Anastasia (1956 film)

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Theatrical release poster
Directed by Anatole Litvak
Produced by Buddy Adler
Screenplay by Arthur Laurents
Based on Anastasia
by Marcelle Maurette
Starring Ingrid Bergman
Yul Brynner
Helen Hayes
Music by Alfred Newman
Cinematography Jack Hildyard
Edited by Bert Bates
Distributed by 20th Century Fox
Release date
  • December 13, 1956 (1956-12-13)
Running time
105 minutes
Country United States
Language English
Budget $3.52 million[1]
Box office $4.3 million (US and Canada rentals)[2]

Anastasia is a 1956 American historical drama film directed by Anatole Litvak and written by Arthur Laurents. Set in interwar France, the film follows the story of a suicidal amnesiac (Ingrid Bergman), whose remarkable resemblance to the Grand Duchess Anastasia Nikolaevna of Russia — the youngest daughter of the late Tsar Nicholas II and Empress Alexandra Feodorovna, who is rumored to have survived the execution of her family — draws her into a plot devised by the former Russian White General Bounine (Yul Brynner) and his associates to swindle from the Grand Duchess an inheritance of £10 million. However, the ultimate hurdle to their plan is the exiled Russian aristocracy — in particular the Dowager Empress Marie Feodorovna (Helen Hayes) — whom their handpicked claimant must convince of her legitimacy if they wish for their scheme to succeed.

The origins of Anastasia lie in a play written by Marcelle Maurette, which was in turn inspired by Anna Anderson, the most famous of the many Anastasia impostors who appeared after the death of the Imperial family in July 1918. An animated musical adaptation of Anastasia was released by Fox Animation Studios in 1997, keeping much of Maurette's original storyline.


Ten years of turmoil have passed since the teenage Anastasia and her family (parents, sisters and brother) were presumed to have been killed by Bolshevik revolutionaries. Does the refugee Anna who has turned up in Paris have the bearing, speech and intimate knowledge of the imperial family that the real grand duchess would have? Or is she merely a recovering amnesiac with a striking resemblance who has been cleverly groomed by the émigré General Bounine to stake a claim to £10 million left by the Tsar in an English bank? In a series of encounters with former familiars and members of the imperial court, Anna begins to display a confidence and style that astonish her skeptical interlocutors, yet retains our sympathy by seeming more interested in recovering her own identity than the imperial bank account.

In a climactic meeting with the Empress in Copenhagen, Anna and the Empress take the measure of each other, alternately projecting imperial self-possession and the anguish of family longing. Meanwhile, Bounine has become increasingly jealous of the attentions the fortune-hunting Prince Paul pays to Anna. At a grand ball at which her engagement to Paul is to be announced, the Empress has a private word with Anna/Anastasia, who subsequently elopes with Bounine.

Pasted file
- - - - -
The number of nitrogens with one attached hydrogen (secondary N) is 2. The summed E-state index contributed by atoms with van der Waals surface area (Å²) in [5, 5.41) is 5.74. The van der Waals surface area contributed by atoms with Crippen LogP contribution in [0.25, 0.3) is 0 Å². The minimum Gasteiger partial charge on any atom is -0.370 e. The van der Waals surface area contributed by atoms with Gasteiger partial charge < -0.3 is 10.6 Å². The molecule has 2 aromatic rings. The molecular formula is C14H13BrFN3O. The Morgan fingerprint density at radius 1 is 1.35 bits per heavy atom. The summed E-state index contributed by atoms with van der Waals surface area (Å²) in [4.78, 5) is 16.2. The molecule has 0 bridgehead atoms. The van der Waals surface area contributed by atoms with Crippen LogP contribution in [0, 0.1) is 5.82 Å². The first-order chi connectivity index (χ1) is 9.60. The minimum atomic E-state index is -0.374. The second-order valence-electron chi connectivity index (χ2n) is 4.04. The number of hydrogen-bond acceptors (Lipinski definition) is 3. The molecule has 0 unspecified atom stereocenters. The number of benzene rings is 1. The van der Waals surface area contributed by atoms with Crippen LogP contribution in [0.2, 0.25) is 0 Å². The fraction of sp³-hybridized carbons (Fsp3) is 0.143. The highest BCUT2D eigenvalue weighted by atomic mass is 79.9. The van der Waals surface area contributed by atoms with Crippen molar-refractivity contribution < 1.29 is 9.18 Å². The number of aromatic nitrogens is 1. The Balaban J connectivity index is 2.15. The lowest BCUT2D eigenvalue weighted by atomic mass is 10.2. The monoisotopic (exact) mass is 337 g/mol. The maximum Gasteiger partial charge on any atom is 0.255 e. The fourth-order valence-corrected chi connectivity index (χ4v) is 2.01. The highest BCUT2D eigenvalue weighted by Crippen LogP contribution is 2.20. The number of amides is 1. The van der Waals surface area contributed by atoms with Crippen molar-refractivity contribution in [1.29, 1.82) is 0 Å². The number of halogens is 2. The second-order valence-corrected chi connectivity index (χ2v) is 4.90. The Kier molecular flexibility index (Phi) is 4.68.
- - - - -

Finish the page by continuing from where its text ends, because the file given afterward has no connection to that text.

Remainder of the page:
Production notes[edit]

The film was adapted by Guy Bolton and Arthur Laurents from the play by Bolton and Marcelle Maurette. The structure of the play can still be detected in the static settings and theatrical "scenes" of the cinematic version, which has additional, essentially decorative ball scenes.

While the film does not reveal whether Anna really is the Romanov princess, a series of subtle hints throughout appear to suggest that she is. The gradual realisation of her true identity is juxtaposed with the romantic interest that develops within Bounine, who in one of his speeches declares to Anna/Anastasia that he cares for who she is and not what her name is.

Hayes summons all her stage experience to deliver the celebrated last line, summing up the film's poignant exploration of identity and role-playing. Asked how she will explain the vanishing of her supposed granddaughter to a ballroom full of expectant guests, she declares, "I will tell them that the play is over, go home!" The film closes with the regal figure of the Dowager Empress on the arm of Prince Paul, descending the grand staircase.

The film marked Bergman's return to working for a Hollywood studio after several years working in Italy with her then-husband, Roberto Rossellini. However, Anastasia was entirely made in Europe, with studio interiors at MGM British Studios at Borehamwood, England. The film won her an Academy Award for Best Actress, the second of three Oscars she would receive. The musical score from the film was also nominated for an Academy Award for Original Music Score and was popular after the film's release.

The film was also a comeback for Helen Hayes, as she had suspended her career for several years due to the death of her daughter Mary, and her husband's failing health.


The film was shot in Copenhagen, London and Paris. The Alexander Nevsky Russian Orthodox Cathedral is featured in one of the earlier scenes.[3]

Awards and nominations[edit]


See also[edit]


  1. ^ Solomon, Aubrey. Twentieth Century Fox: A Corporate and Financial History (The Scarecrow Filmmakers Series). Lanham, Maryland: Scarecrow Press, 1989. ISBN 978-0-8108-4244-1. p250
  2. ^ Cohn, Lawrence (October 15, 1990). "All-Time Film Rental Champs". Variety. p. M144. 
  3. ^ Anastasia

External links[edit]